I loved this book because it is amazing to read. There are so many details put into the book, about words and definitions, the evolution of our own language, and the historical atmosphere it creates. Yet it’s a totally believable, thriving world that Anana has to survive, and has a story that pulls you in. While I can’t give full stars because of some of the heavy theory discussion and histories, this is a book I totally want to read again, to explore all the dusty corners for the details I know I missed. This was just a really interesting book, and I would definitely recommend it to anyone who loves words!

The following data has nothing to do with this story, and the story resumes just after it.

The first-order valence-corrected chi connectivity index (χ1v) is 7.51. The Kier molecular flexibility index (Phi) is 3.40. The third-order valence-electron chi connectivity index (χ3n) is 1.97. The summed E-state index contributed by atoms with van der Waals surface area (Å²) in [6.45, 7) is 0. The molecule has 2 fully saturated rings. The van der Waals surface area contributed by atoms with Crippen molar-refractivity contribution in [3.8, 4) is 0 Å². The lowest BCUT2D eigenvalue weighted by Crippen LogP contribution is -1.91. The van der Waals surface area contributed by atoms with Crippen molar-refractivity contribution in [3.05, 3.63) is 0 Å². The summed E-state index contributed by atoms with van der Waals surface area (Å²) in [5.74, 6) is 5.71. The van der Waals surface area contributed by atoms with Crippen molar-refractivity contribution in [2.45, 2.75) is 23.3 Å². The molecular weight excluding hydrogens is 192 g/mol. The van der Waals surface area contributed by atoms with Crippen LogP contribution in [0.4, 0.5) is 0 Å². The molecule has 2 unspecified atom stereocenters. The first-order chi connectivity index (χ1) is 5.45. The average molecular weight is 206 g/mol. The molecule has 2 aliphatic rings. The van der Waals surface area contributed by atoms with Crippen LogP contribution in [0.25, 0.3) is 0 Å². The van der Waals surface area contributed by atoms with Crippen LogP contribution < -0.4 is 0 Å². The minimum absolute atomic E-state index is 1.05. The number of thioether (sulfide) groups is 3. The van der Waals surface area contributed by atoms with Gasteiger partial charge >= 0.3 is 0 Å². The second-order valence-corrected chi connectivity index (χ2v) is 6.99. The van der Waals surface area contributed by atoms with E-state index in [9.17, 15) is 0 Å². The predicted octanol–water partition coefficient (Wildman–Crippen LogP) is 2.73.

Rating: 4 / 5
“Our natural tendency is to be distracted – to scan the horizon constantly for predators and prospects. Books made us turn that attention inward, to build higher and higher castles within the quiet kingdoms of our minds.” p 289
“Why do you think people stopped reading? We read to connect with other minds. But why read when you’re busy writing, describing the fine-grained flotsam of your own life. Compulsively recording every morsel you eat, that you’re cold, or, I don’t know, heartbroken by a football game. An endless stream flowing to an audience of everyone and no one. Who can bother with the past when it’s hard enough keeping up with the present?” p 345